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Giving water in a trailer with no escape door

This is a discussion on Giving water in a trailer with no escape door within the Horse Trailers forums, part of the Barns, Boarding, and Farms category
  • How easy it is to get out of an escape door on a horse trailer
  • Escape door on 2 horse trailer

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    02-09-2012, 11:37 AM
  #11
mls
Trained
Quote:
Originally Posted by Iseul    
In my opinion, there is no way to safely water them in a slant load
Drop down windows.
     
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    02-09-2012, 12:14 PM
  #12
Green Broke
Umm yeh I sorta just lower the window and hand them a bucket.
     
    02-09-2012, 12:39 PM
  #13
Green Broke
Find a horse camp in a state/national park about midway. You'll be safe unloading there to water. You might even find a corral to use. It's worth it even if you end up paying an overnight fee.
UNLESS your horses are veterans I wouldn't try watering them in a trailer, period. I have an escape door in my slant load but that's NOT why I can water at a gas/other stop with them. It's purely bc of training. I stall my horses during the winter and clean around them moving them whenever necesary in their stalls, every day. They are ALL used to this and not threatened with me in such close quarters as in their trailer.
I water my big 5yo gelding in front bc I've taken out one partition to give me a double-stall, so to speak. Next, I water my 13yo mare, who is in the middle and totally trustworthy. Lastly, I use her stall to water my other 5yo gelding but that's bc it's easier and safer than bringing the water forward from his rear.
ALSO, I water with a collapsible canvas bucket, which is MUCH easier to use than something solid.
     
    02-09-2012, 12:59 PM
  #14
Green Broke
Getting my horses to AZ was one of the most stressful things about the move. We did a couple of rest stops, they didn't want any water. The mare did make a mess where she was standing, but the gelding waited to get here to pee & he didn't poop much either. As soon as he was unlaoded though, he got busy w/it. They had to be together in one pen for a few days & they were so good. Now they are doing great, have both been out for a ride & next is getting their shelters up. I think having them shipped by a reputatable company is worth looking into, but they should be pretty good loaders-might make it easier-imo.
     
    02-09-2012, 01:28 PM
  #15
mls
Trained
Quote:
Originally Posted by Corporal    
UNLESS your horses are veterans I wouldn't try watering them in a trailer, period. I have an escape door in my slant load but that's NOT why I can water at a gas/other stop with them. It's purely bc of training.
I'm going to guess if a horse is thirsty - they will drink. Training has little to do with it.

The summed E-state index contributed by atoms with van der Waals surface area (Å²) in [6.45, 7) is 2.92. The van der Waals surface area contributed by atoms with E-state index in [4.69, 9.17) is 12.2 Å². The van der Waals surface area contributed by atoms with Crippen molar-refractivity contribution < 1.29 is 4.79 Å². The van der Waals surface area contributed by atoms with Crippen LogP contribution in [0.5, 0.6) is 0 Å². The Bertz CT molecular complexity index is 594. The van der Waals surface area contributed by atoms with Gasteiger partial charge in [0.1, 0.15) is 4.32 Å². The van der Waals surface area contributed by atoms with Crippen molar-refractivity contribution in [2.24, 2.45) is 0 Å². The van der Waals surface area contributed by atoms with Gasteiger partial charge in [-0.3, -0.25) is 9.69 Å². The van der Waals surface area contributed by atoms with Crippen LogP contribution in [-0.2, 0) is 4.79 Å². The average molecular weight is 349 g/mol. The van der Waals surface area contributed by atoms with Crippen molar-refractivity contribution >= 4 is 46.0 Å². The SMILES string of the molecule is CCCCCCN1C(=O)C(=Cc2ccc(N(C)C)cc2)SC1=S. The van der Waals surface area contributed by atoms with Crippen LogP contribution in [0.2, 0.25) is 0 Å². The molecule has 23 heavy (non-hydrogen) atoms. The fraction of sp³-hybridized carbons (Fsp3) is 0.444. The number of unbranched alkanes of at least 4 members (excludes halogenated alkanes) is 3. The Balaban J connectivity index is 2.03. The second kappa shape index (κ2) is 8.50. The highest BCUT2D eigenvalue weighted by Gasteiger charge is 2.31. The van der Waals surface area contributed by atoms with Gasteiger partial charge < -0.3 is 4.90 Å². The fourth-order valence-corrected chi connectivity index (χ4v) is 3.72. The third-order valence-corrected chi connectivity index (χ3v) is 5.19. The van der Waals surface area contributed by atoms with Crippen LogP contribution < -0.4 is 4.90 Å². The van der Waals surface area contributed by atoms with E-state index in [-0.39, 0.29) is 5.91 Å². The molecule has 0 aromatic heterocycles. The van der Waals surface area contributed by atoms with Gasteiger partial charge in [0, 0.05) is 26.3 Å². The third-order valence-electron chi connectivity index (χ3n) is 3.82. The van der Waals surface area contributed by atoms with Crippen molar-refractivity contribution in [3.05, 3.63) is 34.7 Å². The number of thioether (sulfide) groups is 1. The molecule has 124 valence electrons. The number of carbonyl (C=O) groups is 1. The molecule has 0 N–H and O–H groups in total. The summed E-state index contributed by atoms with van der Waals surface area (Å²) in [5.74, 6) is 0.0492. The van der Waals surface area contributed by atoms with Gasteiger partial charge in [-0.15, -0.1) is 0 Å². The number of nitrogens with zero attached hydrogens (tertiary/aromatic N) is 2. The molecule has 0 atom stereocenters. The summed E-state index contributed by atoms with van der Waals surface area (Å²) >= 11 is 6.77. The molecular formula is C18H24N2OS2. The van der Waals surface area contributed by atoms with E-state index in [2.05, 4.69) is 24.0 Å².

02-09-2012, 02:10 PM
  #16
Green Broke
Yes, if they are thirsty they WILL drink. If you don't train your horse he will rush to the water and can knock you out of the way in very close quarters. I am their caretaker. If I get hurt, while on the road, nobody gets watered. Period.
They get good at trailering manners by trailering short trips. My regular trip to the farrier is about one hour. I DEMAND perfect manners, and I'll take as long as it takes to wrap, load, hook to a tie, unload, unwrap, etc. Sometimes the only time a horse travels in a trailer is when you move.
     
    02-09-2012, 06:06 PM
  #17
Green Broke
I used to offer water and never had a horse that would drink it. Now I just get on the road and get were I am going. I make sure they have had plenty of hay and fresh water before the trip and do not offer hay on the road until I stop for the night to avoid them being thirsty and not drinking.11 hours is really not a big deal. I would stop and rest a half hour or so mid trip.
     
    02-09-2012, 06:37 PM
  #18
Yearling
If they smell water and are thirsty, I doubt they will have issues with it being put through the drop window. Sometimes we humans over stress and the horses sense it.
     
    02-09-2012, 06:52 PM
  #19
Banned
Quote:
Originally Posted by Joe4d    
Unloading does not give horses a rest. Not sure where this is coming from. Way less stress to leave them in the trailer than to unload and load in some strange area next to a highway.
Leave the horses in the trailer, tie the buckets, maybe those soft rubber, black recycled ones, in the trailer ahead of time, then figure out how to get a hose in the window, surely you have some windows or something. Lots of small battery operated pumps. Or even a hose and a funnel, and several 2 litter soda bottles of water.
For an 11 hour drive, figure on a pit stop every three, leave the horses loaded, just park in the shade, open up some ventilation and give them some wet hay and water. And let them chill for a half hour.

Agreed! Could not have said it better myself.

Unloading and reloading will only stress these horses out, no matter how much they are use to being hauled, and seeing as you already have issues with trailering it would only lead to trouble.
     

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